Linux Product Insider: "FIRST LEGO League", the book
This "Linux Product Insider" features the book FIRST LEGO League, iStor Networks' integraSuite/MC Management Center, WaveMaker's Visual Ajax Studio 4.0, Perforce 2008.1 SCM System and FST's FancyPants SDK.
Here's what's new and noteworthy this week in Linux and open source:
James Floyd Kelly and Jonathan Daudelin's FIRST LEGO League: The Unofficial Guide (No Starch)
Leave it to the wonderfully obsessed folks at No Starch Press to release this new book: First Lego League: The Unofficial Guide. FIRST LEGO League is an international program for kids aged 9 to 14 (yes, your KIDS, not you) that combines a hands-on, interactive robotics program and research presentation with a sports-like atmosphere, and the book is an all-in-one guide to taking part. First Lego League covers topics like team formation and organization, robot building and programming, and the basics of getting involved. The book's aim is to make its readers better competitors, builders, designers, and team members.
iStor Networks' integraSuite/MC Management Center
New in the storage department is iStor Networks' integraSuite/MC Management Center management interface for "smart and simple setup, storage provisioning and allocation." Because the interface requires no storage expertise, the network administrator is freed up to focus on user needs. iStor says that its storage virtualization technology eliminates the requirement for managing individual RAID groups and their LUN configurations. Instead, they say that integraSuite presents a pool of storage that is easily carved up into individual customized volumes, dramatically reducing administrative, support, and other operational costs. They further claim that operational costs influence total cost of ownership more significantly than acquisition costs, which can be reduced by easing the management and administration of storage, and by sharing storage and increasing its utilization – two of integraSuite's features.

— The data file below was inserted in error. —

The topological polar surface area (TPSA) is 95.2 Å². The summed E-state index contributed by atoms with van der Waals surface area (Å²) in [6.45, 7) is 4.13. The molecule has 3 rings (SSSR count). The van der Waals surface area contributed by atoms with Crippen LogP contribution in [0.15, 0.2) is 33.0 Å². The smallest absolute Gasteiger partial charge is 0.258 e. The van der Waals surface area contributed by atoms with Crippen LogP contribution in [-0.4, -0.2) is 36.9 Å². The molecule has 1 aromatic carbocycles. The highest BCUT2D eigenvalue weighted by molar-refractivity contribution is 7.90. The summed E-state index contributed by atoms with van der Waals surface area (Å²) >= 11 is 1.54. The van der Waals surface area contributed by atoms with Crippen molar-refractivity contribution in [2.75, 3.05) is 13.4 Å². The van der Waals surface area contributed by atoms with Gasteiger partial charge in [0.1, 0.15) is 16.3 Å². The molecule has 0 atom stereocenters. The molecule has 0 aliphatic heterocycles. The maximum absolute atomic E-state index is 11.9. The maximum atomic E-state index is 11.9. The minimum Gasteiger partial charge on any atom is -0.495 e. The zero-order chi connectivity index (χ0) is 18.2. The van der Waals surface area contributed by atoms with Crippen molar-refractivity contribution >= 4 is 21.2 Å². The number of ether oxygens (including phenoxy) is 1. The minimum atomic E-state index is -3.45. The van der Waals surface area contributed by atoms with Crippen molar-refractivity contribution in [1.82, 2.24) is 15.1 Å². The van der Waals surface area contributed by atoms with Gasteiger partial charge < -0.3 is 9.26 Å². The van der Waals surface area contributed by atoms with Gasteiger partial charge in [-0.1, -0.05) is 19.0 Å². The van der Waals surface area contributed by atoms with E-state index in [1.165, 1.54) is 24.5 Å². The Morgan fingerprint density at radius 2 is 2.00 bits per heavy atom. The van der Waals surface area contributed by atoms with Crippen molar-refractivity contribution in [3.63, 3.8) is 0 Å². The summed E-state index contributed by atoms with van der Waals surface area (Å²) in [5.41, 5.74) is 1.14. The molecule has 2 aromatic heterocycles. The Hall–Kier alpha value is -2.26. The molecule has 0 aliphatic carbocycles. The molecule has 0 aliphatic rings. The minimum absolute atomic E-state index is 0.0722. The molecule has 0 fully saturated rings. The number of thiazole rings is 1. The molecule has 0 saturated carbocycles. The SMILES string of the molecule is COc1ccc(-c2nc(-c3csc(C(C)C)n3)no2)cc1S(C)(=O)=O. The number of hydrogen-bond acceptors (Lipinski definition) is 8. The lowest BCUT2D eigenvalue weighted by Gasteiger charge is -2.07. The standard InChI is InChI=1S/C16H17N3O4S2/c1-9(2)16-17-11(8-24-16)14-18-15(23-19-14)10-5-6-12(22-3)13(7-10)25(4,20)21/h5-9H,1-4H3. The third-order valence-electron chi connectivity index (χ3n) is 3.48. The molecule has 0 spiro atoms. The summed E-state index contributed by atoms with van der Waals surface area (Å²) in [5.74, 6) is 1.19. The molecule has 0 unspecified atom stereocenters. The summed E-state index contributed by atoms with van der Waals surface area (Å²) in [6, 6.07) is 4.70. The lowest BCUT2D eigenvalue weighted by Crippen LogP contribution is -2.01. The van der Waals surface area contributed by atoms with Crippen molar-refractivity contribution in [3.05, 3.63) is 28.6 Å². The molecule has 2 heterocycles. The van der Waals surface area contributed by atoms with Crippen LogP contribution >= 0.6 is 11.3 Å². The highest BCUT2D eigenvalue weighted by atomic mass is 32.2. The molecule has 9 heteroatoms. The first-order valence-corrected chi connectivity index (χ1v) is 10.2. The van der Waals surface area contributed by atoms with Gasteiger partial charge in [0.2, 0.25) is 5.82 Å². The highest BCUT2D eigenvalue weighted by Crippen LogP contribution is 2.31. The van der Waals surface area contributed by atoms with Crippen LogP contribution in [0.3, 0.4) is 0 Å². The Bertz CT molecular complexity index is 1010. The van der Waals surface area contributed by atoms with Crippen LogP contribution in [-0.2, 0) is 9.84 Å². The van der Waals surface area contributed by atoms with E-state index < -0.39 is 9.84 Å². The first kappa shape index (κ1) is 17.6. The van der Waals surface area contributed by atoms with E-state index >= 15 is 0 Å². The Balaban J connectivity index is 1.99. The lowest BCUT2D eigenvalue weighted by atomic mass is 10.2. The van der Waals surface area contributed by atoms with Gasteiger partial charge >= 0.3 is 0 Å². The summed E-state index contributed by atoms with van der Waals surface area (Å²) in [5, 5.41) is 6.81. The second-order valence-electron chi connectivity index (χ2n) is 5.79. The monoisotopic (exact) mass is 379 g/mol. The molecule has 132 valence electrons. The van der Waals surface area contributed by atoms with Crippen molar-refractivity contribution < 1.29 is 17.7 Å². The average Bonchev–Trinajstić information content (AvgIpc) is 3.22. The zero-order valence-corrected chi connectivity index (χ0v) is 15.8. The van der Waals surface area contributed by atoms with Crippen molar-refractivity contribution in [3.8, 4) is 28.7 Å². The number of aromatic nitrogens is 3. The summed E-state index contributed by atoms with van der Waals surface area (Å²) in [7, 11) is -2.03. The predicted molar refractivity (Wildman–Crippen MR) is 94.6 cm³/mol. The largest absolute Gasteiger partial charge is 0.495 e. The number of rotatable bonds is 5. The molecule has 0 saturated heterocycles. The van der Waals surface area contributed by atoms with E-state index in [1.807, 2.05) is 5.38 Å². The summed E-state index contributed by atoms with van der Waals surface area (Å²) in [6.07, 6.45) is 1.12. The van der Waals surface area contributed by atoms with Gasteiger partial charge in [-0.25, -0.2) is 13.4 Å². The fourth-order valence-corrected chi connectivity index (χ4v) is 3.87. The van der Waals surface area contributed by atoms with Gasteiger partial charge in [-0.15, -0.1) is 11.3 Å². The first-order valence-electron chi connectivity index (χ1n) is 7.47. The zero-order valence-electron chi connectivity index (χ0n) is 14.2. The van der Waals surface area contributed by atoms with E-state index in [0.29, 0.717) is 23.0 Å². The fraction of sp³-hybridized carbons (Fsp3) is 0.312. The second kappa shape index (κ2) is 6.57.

WaveMaker's Visual Ajax Studio 4.0
As the Ajax wave continues to break, one its best-known surfers, WaveMaker, offers new Ajax-related tools, such as Visual Ajax Studio 4.0. The product is an open source development tool that "makes it easy to build visually stunning Web applications." The company claims that "with just 15 mouse clicks and zero coding, a developer can build and deploy a sleek, Web-based application". The new 4.0 release offers faster development time, better-quality Web applications, the company's own "Live Layout data display", enhanced drag-and-drop capabilities and IDE quality editing that exposes the source code and offers syntax highlighting. Visual Ajax Studio 4.0 supports Linux, Mac OS X 10.5 and Windows XP and Vista.
Perforce 2008.1 SCM System
Perforce 2008.1 is the latest release of Perforce Software's software configuration management system (SCM), which versions and and manages source code and all digital assets. The 2008.1 release extends visual differencing functionality to images, enabling enterprise developers and engineers to manage all content with one SCM solution. Image differencing supports most common image files, including TIFF, JPG and GIF, and can be extended to support other image formats through the Qt API. Another new feature is improved remote access, which is accomplished bia the Perforce Proxy, a self-maintaining proxy server that offloads file decompression to the client.
FST's FancyPants SDK Adds Atom Processor and MID-device Support